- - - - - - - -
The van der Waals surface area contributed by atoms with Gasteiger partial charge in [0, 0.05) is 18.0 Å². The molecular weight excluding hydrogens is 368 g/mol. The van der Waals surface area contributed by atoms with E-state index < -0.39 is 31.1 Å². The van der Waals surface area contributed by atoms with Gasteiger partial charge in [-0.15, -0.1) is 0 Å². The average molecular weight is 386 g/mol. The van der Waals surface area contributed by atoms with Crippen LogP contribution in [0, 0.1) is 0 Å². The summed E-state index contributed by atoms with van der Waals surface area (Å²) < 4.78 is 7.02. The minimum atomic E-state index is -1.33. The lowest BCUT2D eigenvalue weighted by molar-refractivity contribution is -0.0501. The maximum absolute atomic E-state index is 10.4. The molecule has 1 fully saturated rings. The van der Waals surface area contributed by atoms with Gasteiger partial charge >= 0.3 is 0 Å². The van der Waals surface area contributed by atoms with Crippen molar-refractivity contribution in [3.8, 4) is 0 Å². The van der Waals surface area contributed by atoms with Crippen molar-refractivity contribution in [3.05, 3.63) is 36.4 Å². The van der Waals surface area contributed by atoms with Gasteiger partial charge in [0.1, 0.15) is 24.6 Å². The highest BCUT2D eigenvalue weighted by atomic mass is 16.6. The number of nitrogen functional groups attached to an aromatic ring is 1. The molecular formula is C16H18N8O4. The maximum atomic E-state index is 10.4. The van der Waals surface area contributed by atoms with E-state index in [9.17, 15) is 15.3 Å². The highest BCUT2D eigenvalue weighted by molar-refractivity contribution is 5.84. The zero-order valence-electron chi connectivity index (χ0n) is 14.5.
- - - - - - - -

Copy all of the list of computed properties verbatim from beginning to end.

The van der Waals surface area contributed by atoms with Gasteiger partial charge in [0, 0.05) is 18.0 Å². The molecular weight excluding hydrogens is 368 g/mol. The van der Waals surface area contributed by atoms with E-state index < -0.39 is 31.1 Å². The van der Waals surface area contributed by atoms with Gasteiger partial charge in [-0.15, -0.1) is 0 Å². The average molecular weight is 386 g/mol. The van der Waals surface area contributed by atoms with Crippen LogP contribution in [0, 0.1) is 0 Å². The summed E-state index contributed by atoms with van der Waals surface area (Å²) < 4.78 is 7.02. The minimum atomic E-state index is -1.33. The lowest BCUT2D eigenvalue weighted by molar-refractivity contribution is -0.0501. The maximum absolute atomic E-state index is 10.4. The molecule has 1 fully saturated rings. The van der Waals surface area contributed by atoms with Gasteiger partial charge >= 0.3 is 0 Å². The van der Waals surface area contributed by atoms with Crippen molar-refractivity contribution in [3.8, 4) is 0 Å². The van der Waals surface area contributed by atoms with Crippen molar-refractivity contribution in [3.05, 3.63) is 36.4 Å². The van der Waals surface area contributed by atoms with Gasteiger partial charge in [0.1, 0.15) is 24.6 Å². The highest BCUT2D eigenvalue weighted by atomic mass is 16.6. The number of nitrogen functional groups attached to an aromatic ring is 1. The molecular formula is C16H18N8O4. The maximum atomic E-state index is 10.4. The van der Waals surface area contributed by atoms with E-state index in [9.17, 15) is 15.3 Å². The highest BCUT2D eigenvalue weighted by molar-refractivity contribution is 5.84. The zero-order valence-electron chi connectivity index (χ0n) is 14.5.